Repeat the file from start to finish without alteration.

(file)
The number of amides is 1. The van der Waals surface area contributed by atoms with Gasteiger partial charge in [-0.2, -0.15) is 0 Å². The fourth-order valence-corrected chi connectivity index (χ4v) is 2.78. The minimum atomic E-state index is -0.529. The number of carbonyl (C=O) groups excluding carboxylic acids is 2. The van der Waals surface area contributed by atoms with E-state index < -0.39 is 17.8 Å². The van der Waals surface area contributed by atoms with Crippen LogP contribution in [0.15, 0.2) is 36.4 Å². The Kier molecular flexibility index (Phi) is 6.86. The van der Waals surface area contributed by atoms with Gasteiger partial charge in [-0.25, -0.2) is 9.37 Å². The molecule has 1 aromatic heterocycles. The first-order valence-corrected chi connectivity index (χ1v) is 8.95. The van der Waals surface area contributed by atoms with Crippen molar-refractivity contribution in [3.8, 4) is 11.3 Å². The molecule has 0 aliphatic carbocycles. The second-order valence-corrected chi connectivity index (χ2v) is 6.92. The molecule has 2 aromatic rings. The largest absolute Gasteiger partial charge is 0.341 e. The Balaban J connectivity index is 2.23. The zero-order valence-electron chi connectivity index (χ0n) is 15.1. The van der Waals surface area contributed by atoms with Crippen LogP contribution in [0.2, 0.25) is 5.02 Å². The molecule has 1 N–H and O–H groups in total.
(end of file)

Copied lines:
The number of amides is 1. The van der Waals surface area contributed by atoms with Gasteiger partial charge in [-0.2, -0.15) is 0 Å². The fourth-order valence-corrected chi connectivity index (χ4v) is 2.78. The minimum atomic E-state index is -0.529. The number of carbonyl (C=O) groups excluding carboxylic acids is 2. The van der Waals surface area contributed by atoms with E-state index < -0.39 is 17.8 Å². The van der Waals surface area contributed by atoms with Crippen LogP contribution in [0.15, 0.2) is 36.4 Å². The Kier molecular flexibility index (Phi) is 6.86. The van der Waals surface area contributed by atoms with Gasteiger partial charge in [-0.25, -0.2) is 9.37 Å². The molecule has 1 aromatic heterocycles. The first-order valence-corrected chi connectivity index (χ1v) is 8.95. The van der Waals surface area contributed by atoms with Crippen molar-refractivity contribution in [3.8, 4) is 11.3 Å². The molecule has 0 aliphatic carbocycles. The second-order valence-corrected chi connectivity index (χ2v) is 6.92. The molecule has 2 aromatic rings. The largest absolute Gasteiger partial charge is 0.341 e. The Balaban J connectivity index is 2.23. The zero-order valence-electron chi connectivity index (χ0n) is 15.1. The van der Waals surface area contributed by atoms with Crippen LogP contribution in [0.2, 0.25) is 5.02 Å². The molecule has 1 N–H and O–H groups in total.